Make 2020 the year you discover your Anzac ancestor. Cassie Mercer offers some tips and tricks on how to start.
Have you always wanted to discover more about your Anzac ancestor? Perhaps you’ve only heard rumours of a family link with a soldier and would like to investigate if the tales are true. Maybe you have a medal, or a hastily scribbled postcard sent from the front that is now a cherished family heirloom. No matter the reason, now is a perfect time, as we hunker down in our homes and as Anzac Day approaches, to spend some time researching your family. Here’s what you need to know if you’re starting out.
What are the military Service Records?
Service records generally include ‘attestation’ papers (the forms filled out on joining the military), which included details such as age, place of birth, physical description such as height, next of kin and marital status. These records are a great place to start learning more about your Anzac. You’ll find details of the unit in which they were assigned, where they trained and when they departed Australia or New Zealand. Throughout the war these dossiers were updated with details of movements and transfers between units, promotions and details of injuries as well as copies of military correspondence between the Department of Defence and the soldier’s next-of-kin notifying of wounds or death, awards and medals. While details are usually kept very brief, they are a great resource to establish the whereabouts of your ancestor during the war – when they enlisted, where they fought, any injuries that occurred. Think of them as the foundation in which you can then build on your ancestor’s story with other records.
Read their war diaries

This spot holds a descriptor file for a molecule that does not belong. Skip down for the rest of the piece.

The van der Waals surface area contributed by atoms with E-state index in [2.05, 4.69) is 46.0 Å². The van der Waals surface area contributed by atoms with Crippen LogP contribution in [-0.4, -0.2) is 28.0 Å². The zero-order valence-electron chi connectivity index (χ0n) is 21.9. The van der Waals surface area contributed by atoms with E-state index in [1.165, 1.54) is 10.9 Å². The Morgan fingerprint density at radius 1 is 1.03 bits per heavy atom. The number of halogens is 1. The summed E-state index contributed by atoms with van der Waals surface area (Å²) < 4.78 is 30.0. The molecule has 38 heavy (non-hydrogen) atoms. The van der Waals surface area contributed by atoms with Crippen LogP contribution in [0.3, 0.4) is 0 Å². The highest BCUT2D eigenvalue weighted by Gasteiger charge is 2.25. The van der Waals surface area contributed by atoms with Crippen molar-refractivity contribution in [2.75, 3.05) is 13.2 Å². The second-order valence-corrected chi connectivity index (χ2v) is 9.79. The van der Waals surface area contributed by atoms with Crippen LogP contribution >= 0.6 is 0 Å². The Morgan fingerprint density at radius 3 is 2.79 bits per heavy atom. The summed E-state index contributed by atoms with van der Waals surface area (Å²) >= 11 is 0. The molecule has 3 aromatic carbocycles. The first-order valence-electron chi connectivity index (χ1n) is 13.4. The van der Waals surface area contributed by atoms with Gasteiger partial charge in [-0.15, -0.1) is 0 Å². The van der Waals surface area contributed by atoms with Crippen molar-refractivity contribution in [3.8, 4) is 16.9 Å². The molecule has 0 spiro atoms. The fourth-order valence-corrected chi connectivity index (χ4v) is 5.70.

Thousands of men and women who were part of the war effort kept a diary detailing their experiences on and behind the front. They make for extraordinary reading – the reality of war and the fragility of life is documented on each and every page. Many diaries have no been digitised, such as the collections by the Australian War Memorial and State Library NSW. Even if your ancestor didn’t leave a diary, it’s worth looking for a diary written by someone in their unit or someone who performed similar duties to understand more about your ancestor’s wartime experience.
Research World War I as much as you can
Ancestry’s Australia WWI Military Book Collection encompasses a wide range of topics such as military campaigns in foreign countries, histories of military units, and other interesting topics. With more than 14,000 records in the collection and all of the books coming from Australia they will give great context to what your ancestor experienced.
Think outside the square
There are many other records available to family historians to look for their Anzac. Medal rolls and soldier portraits can be goldmines of information, for example. And if you are convinced that your ancestor served in World War I but you can’t find them in the Australian or New Zealand records, then they may well have joined under the colours of an Allied country – some 50,000 Australians did just that. Try searching the British military records, or those of other commonwealth countries such as Canada and South Africa. Ancestry has a wealth of UK military records, including service records, discharge papers, war diaries, rolls of honour, and war graves registers.
Luckily we are well served with military records in Australia and New Zealand, so don’t give up. Start with the service records and branch out from there. Good luck!
Cassie Mercer founded the award-winning magazine Inside History in 2010. The history bug struck her when she discovered the story of her 5x great grandparents – in the late 1700s in Ireland, one was a highwayman and the other was the madam of a brothel, of the Lower Sort.